As an aside: I often buy my milk at Braum’s (with an “m”) Ice Cream and Dairy Stores. It’s a major chain in this part of the world, and anybody who spent more than a couple of days here in flyover country would know that. (Totally out of context: I grew up with Braum’s commercials featuring Jim Varney. Know what I mean, Vern?)

– It’s style over substance: The story is presumably tied to the 2012 presidential election. But nobody ever discusses the issues or candidates in this story.

Instead, we get eloquent prose such as this:

What you see are calves dropping in the spring, coyotes circling at night, shooting stars, roaring tornados and thick flocks of birds migrating across skies that round over the horizon.

Is this a creative writing project or a newspaper story?

The piece ends this way:

Where, the next morning, a Wednesday, Sid opens at 6. A dozen men show up at the Legion to play dominos at 7. The kids at school recite the Pledge of Allegiance at 8:30 and spend a moment in silent prayer.

A storm rolls across the sky. Flagpoles rattle in the wind.

Another day is happily the same.

Night falls, and one yellow light interrupts the darkness of the prairie. The congregants travel past the water tower and the feed mill and the cotton gin to the corner of Center and Main. Pastor Greening waits at the door.

Exactly what the pastor will say to the congregation is anybody’s guess. But it surely will be conservative. Very conservative. Take the Post’s word for it.

Oklahoma images via Shutterstock

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About Bobby Ross Jr.

Bobby Ross Jr. is an award-winning reporter and editor with a quarter-century of professional experience. A former religion editor for The Oklahoman and religion writer for The Associated Press, Ross serves as chief correspondent for the The Christian Chronicle. He has reported from 47 states and 11 countries and was honored as the Religion Newswriters Association's 2013 Magazine Reporter of the Year.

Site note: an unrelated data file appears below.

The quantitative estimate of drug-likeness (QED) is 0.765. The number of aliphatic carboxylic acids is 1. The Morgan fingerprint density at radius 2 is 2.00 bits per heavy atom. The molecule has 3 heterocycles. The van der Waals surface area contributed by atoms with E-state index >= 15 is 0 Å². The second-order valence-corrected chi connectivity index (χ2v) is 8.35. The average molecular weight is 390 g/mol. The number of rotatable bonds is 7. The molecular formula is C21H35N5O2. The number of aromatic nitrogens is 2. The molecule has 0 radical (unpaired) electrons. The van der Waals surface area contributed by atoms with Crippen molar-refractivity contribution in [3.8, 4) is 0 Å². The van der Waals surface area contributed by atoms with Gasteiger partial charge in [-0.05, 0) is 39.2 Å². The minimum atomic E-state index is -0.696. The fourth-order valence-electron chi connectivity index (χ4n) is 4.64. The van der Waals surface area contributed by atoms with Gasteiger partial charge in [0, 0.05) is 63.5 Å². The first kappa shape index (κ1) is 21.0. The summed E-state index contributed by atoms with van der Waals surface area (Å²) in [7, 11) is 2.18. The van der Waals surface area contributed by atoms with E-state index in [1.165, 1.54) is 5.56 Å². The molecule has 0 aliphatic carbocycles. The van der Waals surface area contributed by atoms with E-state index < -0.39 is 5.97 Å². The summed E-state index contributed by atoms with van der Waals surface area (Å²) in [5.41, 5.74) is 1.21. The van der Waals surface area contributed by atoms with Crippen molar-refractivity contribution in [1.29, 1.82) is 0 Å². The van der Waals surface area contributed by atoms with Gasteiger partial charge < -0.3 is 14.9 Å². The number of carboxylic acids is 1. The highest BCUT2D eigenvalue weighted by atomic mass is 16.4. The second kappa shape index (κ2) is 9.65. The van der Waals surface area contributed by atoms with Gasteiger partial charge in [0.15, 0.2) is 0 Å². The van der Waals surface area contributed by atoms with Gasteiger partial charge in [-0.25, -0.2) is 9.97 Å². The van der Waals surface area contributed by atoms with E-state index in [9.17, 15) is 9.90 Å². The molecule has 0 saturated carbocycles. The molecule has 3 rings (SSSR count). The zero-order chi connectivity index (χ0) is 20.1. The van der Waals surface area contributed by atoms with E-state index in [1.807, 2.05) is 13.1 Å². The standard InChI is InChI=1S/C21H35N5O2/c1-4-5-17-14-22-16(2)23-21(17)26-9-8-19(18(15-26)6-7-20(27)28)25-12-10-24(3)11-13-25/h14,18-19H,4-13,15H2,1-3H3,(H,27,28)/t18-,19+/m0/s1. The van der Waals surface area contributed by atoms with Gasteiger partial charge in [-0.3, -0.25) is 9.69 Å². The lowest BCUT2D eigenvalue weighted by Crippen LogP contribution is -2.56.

• E

    I read this piece this morning, and like you, I didn’t like it but it took me a while to figure out why. I live in the other Washington but I have family in Oklahoma, and I thought this story read like an anthropologist reporting from a trip to the jungle to observe unconcacted indigenous tribes. You nailed it with animals in the zoo.

    And we Washingtonians wonder why the rest of the country calls us elitists. Ugh.

  • Jerry

    I tend to agree with your style comment: it’s a word portrait that could be turned into a few oil paintings very easily. That’s not always a bad thing, though. Sometimes such word portraits can be helpful.

    But I’d like to offer a different perspective. From recent experience, I sometimes find that the comments on a story surface important issues that the story neglects. Of course some of the comments are pretty raw but some reasonable questions can be abstracted from them: Some questions that were raised were what is the real situation underlying the idealized portrait? Are the people really against change wanting to stop the world? How isolated are they really? What about those that don’t go to that church?

    So in an ideal universe, a reporter would read all the comments, do some research and file an updated story with much more detail.

  • Jeff

    “In an ideal universe, a reporter would read all the comments, do some research and file an updated story with much more detail.”

    In an ideal universe, professional journalists not amateur ideologues and ignorant bigots would be the ones who bring us the news.

    But we don’t live in an ideal universe.

  • Martha

    Wait a moment, a stóirín, until I shoo the hens off the kitchen table, chase the pig out of the parlour, close the half-door and sit down on my three-legged stool beside the turf fire until I read this story.

    *goes away and does that; comes back*

    “the political correctness creeping ever south from the college in nearby Norman, which they fear will force God out of their government offices and schools”

    Yep, can’t trust them big-city folks with their fancy book-larnin’. How many of them would know what to do at three in the morning when the cow is calving out in the haggard?

    “A few dozen men still gather each morning at the American Legion to play dominos, crack peanuts and spit tobacco juice on the floor.”

    I’m sorry, I burst out laughing at that sentence.

    “Almost all of the houses in town are single-story ranchers, and more than 70 percent belong to married couples — few Hispanic, fewer black, none Muslim and none openly gay.”

    Possibly this is because of the regular Friday-night witch burnings and hog roasts?

    “What you see are calves dropping in the spring, coyotes circling at night, shooting stars, roaring tornados and thick flocks of birds migrating across skies that round over the horizon.”

    And then you wake up on the floor of a strange bedroom twenty miles over in a different townland, clad in your underwear, and you go “Dang, that’s good corn likker!”

    We need Iowahawk to do for this what he did for Mr. Bloom’s article – or is there any native Oklahoman out there to uphold the fair fame of their own, their native land in similar fashion?